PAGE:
*LIBRARY OF CONGRESS “Not an Ostrich: And Other Images From America’s Library,” through fall 2024. Four hundred images from 1839 to the present day, selected from the library’s collection of 14 million photographs, trace the medium’s evolution from daguerreotypes to digital images with an emphasis on the range of subjects in the collection and moments in history described as glorious, gut-wrenching and more. Thomas Jefferson Building, 10 First St. SE. loc.gov
MUSEUM OF THE BIBLE “Basilica Sancti Petri: The Transformation of Saint Peter’s Basilica,” through Sept. 25. Inspired by the Vatican Library’s 2014 history of the basilica, a look at the architecture of one of the world’s most famous churches and how it has evolved. 400 Fourth St. SW. museumofthebible.org
NATIONAL BUILDING MUSEUM “NotreDame de Paris: The Augmented Exhibition,” through Sept. 26. Made in collaboration with the public institution in charge of conserving and restoring Notre Dame and marking the third anniversary of the fire that ravaged the Paris landmark, an augmented reality experience explores the restoration of the cathedral.
“The Wall/el Muro: What Is a Border Wall?” through Nov. 6. An immersive exhibition of photography, video and artifacts that examines the U.s.-mexico border wall from a built environment perspective and addresses the role of design in national security and geopolitics. 401 F St. NW. nbm.org.
*NATIONAL GALLERY OF ART “The Double: Identity and Difference in Art Since 1900,” through Oct. 31. Highlighting artworks with double images, the first major exhibition to consider how and why modern and contemporary artists — such Henri Matisse and Kerry James Marshall — have long made use of mirroring to examine visual perception, psychology and identity.
“The Woman in White: Joanna Hiffernan and James Mcneill Whistler,” through Oct. 10. A show centered around the story of Joanna Hiffernan, a redhead known as the “Woman in White,” who makes several appearances in the work of American 19th-century painter James Mcneill Whistler.
“American Silence: The Photographs of Robert Adams,” through Oct. 2. Adams shows the quiet harmony of the American West’s landscape and the insidious devastation of our response to it through dozens of photographs of sprawling suburbs and strip malls and expansive skies and horizon lines. Sixth Street and Constitution Avenue NW. nga.gov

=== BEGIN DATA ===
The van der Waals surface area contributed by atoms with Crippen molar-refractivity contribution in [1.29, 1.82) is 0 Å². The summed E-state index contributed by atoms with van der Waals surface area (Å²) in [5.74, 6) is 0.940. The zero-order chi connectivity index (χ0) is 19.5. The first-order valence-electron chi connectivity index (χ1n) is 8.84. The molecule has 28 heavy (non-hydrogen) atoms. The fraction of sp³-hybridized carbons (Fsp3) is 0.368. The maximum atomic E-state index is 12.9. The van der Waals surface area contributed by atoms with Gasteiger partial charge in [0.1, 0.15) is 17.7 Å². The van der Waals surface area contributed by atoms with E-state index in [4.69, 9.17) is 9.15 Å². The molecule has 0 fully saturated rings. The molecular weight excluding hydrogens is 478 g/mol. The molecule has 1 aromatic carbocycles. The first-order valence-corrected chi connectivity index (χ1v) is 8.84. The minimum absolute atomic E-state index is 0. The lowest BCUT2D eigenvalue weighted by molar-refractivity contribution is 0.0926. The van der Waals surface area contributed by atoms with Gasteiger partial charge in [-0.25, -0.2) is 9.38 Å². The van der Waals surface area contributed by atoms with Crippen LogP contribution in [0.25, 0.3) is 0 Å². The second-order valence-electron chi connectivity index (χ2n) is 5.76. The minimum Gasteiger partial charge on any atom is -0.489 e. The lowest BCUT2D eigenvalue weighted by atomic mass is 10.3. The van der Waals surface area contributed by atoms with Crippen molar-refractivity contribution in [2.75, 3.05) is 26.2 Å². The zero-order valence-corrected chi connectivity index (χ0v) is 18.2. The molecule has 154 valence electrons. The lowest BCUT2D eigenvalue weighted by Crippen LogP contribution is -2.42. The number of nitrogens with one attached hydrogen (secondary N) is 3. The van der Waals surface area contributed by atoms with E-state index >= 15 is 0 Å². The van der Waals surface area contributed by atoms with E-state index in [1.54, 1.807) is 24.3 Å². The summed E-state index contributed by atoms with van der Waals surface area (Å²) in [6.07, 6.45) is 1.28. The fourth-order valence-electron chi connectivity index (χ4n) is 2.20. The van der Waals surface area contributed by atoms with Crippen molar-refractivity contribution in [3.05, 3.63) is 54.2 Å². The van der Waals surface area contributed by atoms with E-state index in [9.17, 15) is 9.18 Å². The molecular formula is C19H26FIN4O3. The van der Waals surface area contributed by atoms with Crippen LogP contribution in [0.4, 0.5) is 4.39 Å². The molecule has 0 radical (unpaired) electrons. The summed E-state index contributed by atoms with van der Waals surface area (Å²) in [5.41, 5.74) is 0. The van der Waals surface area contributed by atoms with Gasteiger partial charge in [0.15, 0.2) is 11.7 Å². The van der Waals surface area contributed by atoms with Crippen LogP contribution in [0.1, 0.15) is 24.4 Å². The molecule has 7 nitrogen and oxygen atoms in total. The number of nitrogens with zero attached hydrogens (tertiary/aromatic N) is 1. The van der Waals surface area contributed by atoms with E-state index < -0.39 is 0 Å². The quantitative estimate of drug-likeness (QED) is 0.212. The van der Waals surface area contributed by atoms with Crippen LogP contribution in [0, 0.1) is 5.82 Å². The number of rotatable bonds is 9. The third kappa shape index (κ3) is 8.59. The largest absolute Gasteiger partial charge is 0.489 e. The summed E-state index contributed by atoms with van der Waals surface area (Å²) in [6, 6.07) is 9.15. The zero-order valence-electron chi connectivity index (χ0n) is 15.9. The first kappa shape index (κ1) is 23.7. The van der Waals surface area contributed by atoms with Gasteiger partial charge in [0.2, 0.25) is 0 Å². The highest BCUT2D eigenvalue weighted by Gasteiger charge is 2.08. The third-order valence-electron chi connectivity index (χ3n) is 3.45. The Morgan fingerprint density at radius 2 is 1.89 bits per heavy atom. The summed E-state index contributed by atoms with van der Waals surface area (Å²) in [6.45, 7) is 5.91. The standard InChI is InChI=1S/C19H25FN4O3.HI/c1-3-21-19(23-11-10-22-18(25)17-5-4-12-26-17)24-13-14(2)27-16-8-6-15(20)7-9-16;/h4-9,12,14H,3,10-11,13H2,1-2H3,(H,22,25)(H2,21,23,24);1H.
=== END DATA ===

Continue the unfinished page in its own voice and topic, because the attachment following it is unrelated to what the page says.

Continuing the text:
*NATIONAL MUSEUM OF AFRICAN AMERICAN HISTORY AND CULTURE “Represent: Hip-hop Photography,” through Sept. 25. Honoring the publication of “The Smithsonian Anthology of Hip-hop and Rap,” the exhibition pairs historic images with the museum’s hip-hop photography collection to highlight the relationships between the music genre and social movements, important figures and key moments in history.
“Make Good the Promises: Reconstruction and Its Legacies,” through Aug. 21. After the Civil War, the Reconstruction era saw both constitutional amendments outlawing slavery and giving Black men voting rights, as well as anti-black violence in the form of unlawful incarcerations and lynchings. An examination of what historians regard as one of the least understood periods in American history through a major exhibition of 175 objects, 300 images and 14 media programs. 14th Street and Constitution Avenue NW. nmaahc.si.edu
*NATIONAL MUSEUM OF AFRICAN ART
“Iké Udé: Nollywood Portraits,” through February. Known for his vibrant compositions, multimedia artist Iké Udé portrays the people behind Nigeria’s
$3 billion film industry, Nollywood, in elegant, bold portraits. 950 Independence Ave. SW.
*NATIONAL MUSEUM OF AMERICAN HISTORY “Presente! A Latino History of the United States.” The Molina Family Latino Gallery is the first gallery space of the new National Museum of the American Latino and tells U.S. history from the perspective of members of the diverse Latino community and covers themes such as immigration, identity and legacy. Constitution Avenue NW, between 12th and 14th Streets.
*NATIONAL MUSEUM OF ASIAN ART “Living in Two Times: Photography by Bahman Jalali and Rana Javadi,” open Aug. 6 through Jan. 8. Featuring photographs of Tehran during the 1979 Iranian Revolution and images captured on the Iraq-iran war front, an exhibition of work by the influential Iranian photographers, who are partners in work and life and known for their documentary images and photo montages.